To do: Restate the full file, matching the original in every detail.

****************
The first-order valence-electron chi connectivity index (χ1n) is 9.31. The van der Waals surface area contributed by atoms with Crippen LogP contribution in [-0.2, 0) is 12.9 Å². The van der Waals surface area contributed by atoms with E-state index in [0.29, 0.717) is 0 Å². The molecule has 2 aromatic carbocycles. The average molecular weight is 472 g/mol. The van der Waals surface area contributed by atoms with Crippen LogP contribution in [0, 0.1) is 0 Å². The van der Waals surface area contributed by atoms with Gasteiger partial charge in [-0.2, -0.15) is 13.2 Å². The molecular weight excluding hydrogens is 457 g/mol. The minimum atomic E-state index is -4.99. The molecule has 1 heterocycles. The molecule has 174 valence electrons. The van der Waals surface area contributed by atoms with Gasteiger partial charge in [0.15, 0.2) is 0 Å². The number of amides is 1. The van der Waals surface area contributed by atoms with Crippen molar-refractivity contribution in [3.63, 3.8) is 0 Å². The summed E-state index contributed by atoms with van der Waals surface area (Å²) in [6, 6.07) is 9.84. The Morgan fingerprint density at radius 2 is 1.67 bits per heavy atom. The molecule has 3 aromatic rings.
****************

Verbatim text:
The first-order valence-electron chi connectivity index (χ1n) is 9.31. The van der Waals surface area contributed by atoms with Crippen LogP contribution in [-0.2, 0) is 12.9 Å². The van der Waals surface area contributed by atoms with E-state index in [0.29, 0.717) is 0 Å². The molecule has 2 aromatic carbocycles. The average molecular weight is 472 g/mol. The van der Waals surface area contributed by atoms with Crippen LogP contribution in [0, 0.1) is 0 Å². The van der Waals surface area contributed by atoms with Gasteiger partial charge in [-0.2, -0.15) is 13.2 Å². The molecular weight excluding hydrogens is 457 g/mol. The minimum atomic E-state index is -4.99. The molecule has 1 heterocycles. The molecule has 174 valence electrons. The van der Waals surface area contributed by atoms with Gasteiger partial charge in [0.15, 0.2) is 0 Å². The number of amides is 1. The van der Waals surface area contributed by atoms with Crippen molar-refractivity contribution in [3.63, 3.8) is 0 Å². The summed E-state index contributed by atoms with van der Waals surface area (Å²) in [6, 6.07) is 9.84. The Morgan fingerprint density at radius 2 is 1.67 bits per heavy atom. The molecule has 3 aromatic rings.